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esterified estrogens and methyltestosterone

Generic Name: esterified estrogens and methyltestosterone (ess TER if fyed ESS troe jenz and METH il tes TOS te rone)
Brand Name: Covaryx, Covaryx HS, EEMT, EEMT DS, EEMT HS, Essian, Essian H.S., Estratest, Estratest H.S., Menogen HS, Menogen, Syntest HS, Syntest DS

What is esterified estrogens and methyltestosterone?

Esterified estrogens are female sex hormones necessary for many processes in the body.

Methyltestosterone is a man-made form of testosterone, a naturally occurring sex hormone that is produced in a man's testicles. Small amounts of testosterone are also produced in a woman's ovaries and adrenal system.

The combination of esterified estrogens and methyltestosterone is used to treat symptoms of menopause such as hot flashes, and vaginal dryness, burning, and irritation.

This medication may also be used for purposes not listed in this medication guide.

What is the most important information I should know about esterified estrogens and methyltestosterone?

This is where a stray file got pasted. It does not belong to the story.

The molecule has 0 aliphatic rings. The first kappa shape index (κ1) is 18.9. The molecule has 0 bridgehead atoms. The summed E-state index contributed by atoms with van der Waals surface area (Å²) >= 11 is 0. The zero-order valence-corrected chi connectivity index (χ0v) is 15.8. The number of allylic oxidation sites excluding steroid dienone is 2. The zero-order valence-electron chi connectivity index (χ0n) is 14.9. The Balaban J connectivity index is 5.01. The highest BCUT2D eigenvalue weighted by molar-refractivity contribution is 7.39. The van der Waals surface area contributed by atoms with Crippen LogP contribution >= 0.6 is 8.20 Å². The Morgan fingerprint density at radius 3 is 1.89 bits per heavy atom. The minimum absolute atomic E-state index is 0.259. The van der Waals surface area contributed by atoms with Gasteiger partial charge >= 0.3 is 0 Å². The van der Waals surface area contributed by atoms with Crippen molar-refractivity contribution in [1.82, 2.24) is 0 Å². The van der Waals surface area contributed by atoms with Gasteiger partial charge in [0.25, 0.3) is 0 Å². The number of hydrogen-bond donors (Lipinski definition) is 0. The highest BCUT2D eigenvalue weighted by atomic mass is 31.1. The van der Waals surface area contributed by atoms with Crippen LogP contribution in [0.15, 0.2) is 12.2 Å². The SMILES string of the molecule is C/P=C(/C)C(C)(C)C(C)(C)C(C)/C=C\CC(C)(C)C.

Do not use this medication if you have any of the following conditions: liver disease, a recent history of heart attack, stroke or circulation problems, a hormone-related cancer such as breast or uterine cancer, abnormal vaginal bleeding, or if you are pregnant or breast-feeding. This medication should not be used to prevent heart disease or stroke.

This medication can cause birth defects in an unborn baby. Do not use if you are pregnant. Tell your doctor if you become pregnant during treatment.

Slideshow: Flashback: FDA Drug Approvals 2013

Esterified estrogens and methyltestosterone increases your risk of developing endometrial hyperplasia, a condition that may lead to cancer of the uterus. Taking progestins while using esterified estrogens and methyltestosterone may lower this risk. If your uterus has not been removed, your doctor may prescribe a progestin for you to take while you are taking esterified estrogens and methyltestosterone.

Long-term esterified estrogens and methyltestosterone treatment may increase your risk of breast cancer, heart attack, or stroke. Talk with your doctor about your individual risks before using esterified estrogens and methyltestosterone long-term. Your doctor should check your progress on a regular basis (every 3 to 6 months) to determine whether you should continue this treatment.

Have regular physical exams and self-examine your breasts for lumps on a monthly basis while using esterified estrogens and methyltestosterone.

What should I discuss with my health care provider before using esterified estrogens and methyltestosterone?

Esterified estrogens and methyltestosterone should not be used to prevent heart disease, stroke, or dementia, because this medication may actually increase your risk of developing these conditions.